The jade green scrubs given to operating room employees (surgeons, nurses, house staff, etc) are anything if not uninspiring. What seems comfortable in the hazy hours of the early morning (we’re talking sometime around 4:45) ends up feeling like a grimy, sweaty encasement by the end of the long, grueling day (anywhere from 12 to 16 hours later).
And while some seem to love it – “It’s like wearing pajamas to work!!!” being a common sentiment – I found myself losing a piece of my identity.
In terms of utility it makes perfect sense. In the case of emergency, there’s no diverting to the locker room to change into operating room attire; as a result, everything becomes a little more streamlined. But from a psychosocial point of view, it can start to feel a little like the prescribed outfit in an authoritarian society. The way one dresses is no longer a means of self-expression when everyone is relegated to these jade colored Mao Suits. So I asked myself: what can I do to make these scrubs my own? And with a little imagination and the inspirational words of Project Runway’s Tim Gunn in my head – “Make it work!” I set out to find a few ways to give some individual flare to the humdrum surgical scrub.
A few rolls of the sleeves gave the illusion of a tank top. Similar folds on each leg yielded an 80’s high-rolled look. Trading in the ratty gym shoes I’d been wearing around the wards for a more stylish pair made all the difference in the world, but still didn’t quite do the trick.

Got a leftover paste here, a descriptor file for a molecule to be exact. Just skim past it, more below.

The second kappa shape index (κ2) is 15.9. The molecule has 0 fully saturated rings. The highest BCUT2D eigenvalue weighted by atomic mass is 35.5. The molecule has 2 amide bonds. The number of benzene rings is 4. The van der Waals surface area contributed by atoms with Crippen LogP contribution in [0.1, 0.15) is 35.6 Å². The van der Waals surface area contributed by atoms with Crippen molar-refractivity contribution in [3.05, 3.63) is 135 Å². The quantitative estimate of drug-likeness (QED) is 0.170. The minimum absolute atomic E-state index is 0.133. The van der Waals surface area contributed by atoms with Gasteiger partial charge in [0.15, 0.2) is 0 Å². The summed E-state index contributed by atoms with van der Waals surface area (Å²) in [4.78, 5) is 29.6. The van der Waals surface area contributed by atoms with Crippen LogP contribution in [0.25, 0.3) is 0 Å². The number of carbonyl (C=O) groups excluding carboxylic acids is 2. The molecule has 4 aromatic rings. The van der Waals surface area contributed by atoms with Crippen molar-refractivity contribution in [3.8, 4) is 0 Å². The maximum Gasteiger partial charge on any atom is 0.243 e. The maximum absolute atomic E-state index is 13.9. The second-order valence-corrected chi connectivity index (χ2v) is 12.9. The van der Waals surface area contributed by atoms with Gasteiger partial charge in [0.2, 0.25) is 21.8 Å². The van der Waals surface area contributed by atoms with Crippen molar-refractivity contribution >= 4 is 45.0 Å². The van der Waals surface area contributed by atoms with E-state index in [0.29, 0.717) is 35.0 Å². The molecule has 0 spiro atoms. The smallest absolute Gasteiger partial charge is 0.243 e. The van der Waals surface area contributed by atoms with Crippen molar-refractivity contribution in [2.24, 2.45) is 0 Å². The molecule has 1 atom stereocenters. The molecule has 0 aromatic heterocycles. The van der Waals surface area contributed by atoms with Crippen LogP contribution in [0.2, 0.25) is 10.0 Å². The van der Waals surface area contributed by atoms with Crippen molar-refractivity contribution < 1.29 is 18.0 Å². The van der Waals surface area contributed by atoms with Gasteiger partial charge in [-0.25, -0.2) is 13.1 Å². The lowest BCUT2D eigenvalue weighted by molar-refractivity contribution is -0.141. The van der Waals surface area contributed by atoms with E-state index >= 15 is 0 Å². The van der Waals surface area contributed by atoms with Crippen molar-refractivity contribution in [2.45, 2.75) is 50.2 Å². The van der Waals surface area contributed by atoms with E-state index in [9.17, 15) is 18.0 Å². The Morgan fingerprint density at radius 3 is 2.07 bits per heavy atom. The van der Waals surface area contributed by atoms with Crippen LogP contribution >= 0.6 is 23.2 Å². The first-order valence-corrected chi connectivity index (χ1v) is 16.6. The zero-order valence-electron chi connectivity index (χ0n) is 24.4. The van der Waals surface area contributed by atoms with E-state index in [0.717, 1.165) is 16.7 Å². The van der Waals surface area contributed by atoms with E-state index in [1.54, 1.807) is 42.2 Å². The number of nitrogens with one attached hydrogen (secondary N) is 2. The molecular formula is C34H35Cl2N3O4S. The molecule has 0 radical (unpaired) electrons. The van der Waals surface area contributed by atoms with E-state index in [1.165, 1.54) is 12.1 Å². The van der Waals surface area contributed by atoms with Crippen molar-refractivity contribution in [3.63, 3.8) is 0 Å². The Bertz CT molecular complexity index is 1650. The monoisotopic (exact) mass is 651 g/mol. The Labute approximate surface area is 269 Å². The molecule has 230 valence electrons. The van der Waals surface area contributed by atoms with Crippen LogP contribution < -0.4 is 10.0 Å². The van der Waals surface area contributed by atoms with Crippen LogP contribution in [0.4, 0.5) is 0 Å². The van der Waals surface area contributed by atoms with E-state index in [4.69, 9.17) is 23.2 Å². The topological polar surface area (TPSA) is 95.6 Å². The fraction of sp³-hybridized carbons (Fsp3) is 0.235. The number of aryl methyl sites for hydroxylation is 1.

I just couldn’t get over the fact that I enjoyed and missed dressing up in the mornings and representing myself through my wardrobe. In the clinical portions of my first two years of med school I’d learned that even within the rather conservative field of medicine, it’s still possible to change things up with regards to what you wear; the key is nuance. As such, I strive to put a little extra thought into it every day, hiding a god amount of personality in the details.
The type of tie (skinny vs traditional), the particular matching or contrasting of colors, and the thoughtful use of accessories (a loud pair of socks with an otherwise dulled down outfit certainly makes a statement) all come together to speak to who I am underneath the short white coat.
And so, I guess I can say that jade isn’t really my color, and that, given the choice, I’d rather not wear pajamas to work. Aside from that, I’m now more appreciative of any chance I get to wear what I want. And whether heading to a meeting or just running out to the grocery store, I’m more likely to be dressed to the nines than sporting sweat pants. After all, I don’t want no scrubs.